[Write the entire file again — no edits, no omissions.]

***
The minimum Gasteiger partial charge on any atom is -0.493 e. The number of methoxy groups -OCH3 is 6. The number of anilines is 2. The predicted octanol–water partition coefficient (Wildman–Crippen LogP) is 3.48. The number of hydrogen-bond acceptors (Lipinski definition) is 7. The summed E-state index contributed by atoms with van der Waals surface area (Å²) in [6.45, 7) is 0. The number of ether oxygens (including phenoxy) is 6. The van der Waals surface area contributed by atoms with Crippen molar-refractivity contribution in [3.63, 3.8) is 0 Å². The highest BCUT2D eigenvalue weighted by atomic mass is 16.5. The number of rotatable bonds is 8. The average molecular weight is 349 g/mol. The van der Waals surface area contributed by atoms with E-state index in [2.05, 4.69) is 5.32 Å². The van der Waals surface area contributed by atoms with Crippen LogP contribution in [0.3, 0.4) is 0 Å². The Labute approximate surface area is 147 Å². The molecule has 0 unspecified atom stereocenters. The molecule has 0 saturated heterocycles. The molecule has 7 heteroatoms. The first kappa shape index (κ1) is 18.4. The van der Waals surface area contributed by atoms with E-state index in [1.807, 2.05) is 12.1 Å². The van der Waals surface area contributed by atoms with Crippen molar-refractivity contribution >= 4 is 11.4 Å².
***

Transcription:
The minimum Gasteiger partial charge on any atom is -0.493 e. The number of methoxy groups -OCH3 is 6. The number of anilines is 2. The predicted octanol–water partition coefficient (Wildman–Crippen LogP) is 3.48. The number of hydrogen-bond acceptors (Lipinski definition) is 7. The summed E-state index contributed by atoms with van der Waals surface area (Å²) in [6.45, 7) is 0. The number of ether oxygens (including phenoxy) is 6. The van der Waals surface area contributed by atoms with Crippen molar-refractivity contribution in [3.63, 3.8) is 0 Å². The highest BCUT2D eigenvalue weighted by atomic mass is 16.5. The number of rotatable bonds is 8. The average molecular weight is 349 g/mol. The van der Waals surface area contributed by atoms with E-state index in [2.05, 4.69) is 5.32 Å². The van der Waals surface area contributed by atoms with Crippen LogP contribution in [0.3, 0.4) is 0 Å². The Labute approximate surface area is 147 Å². The molecule has 0 unspecified atom stereocenters. The molecule has 0 saturated heterocycles. The molecule has 7 heteroatoms. The first kappa shape index (κ1) is 18.4. The van der Waals surface area contributed by atoms with E-state index in [1.807, 2.05) is 12.1 Å². The van der Waals surface area contributed by atoms with Crippen molar-refractivity contribution >= 4 is 11.4 Å².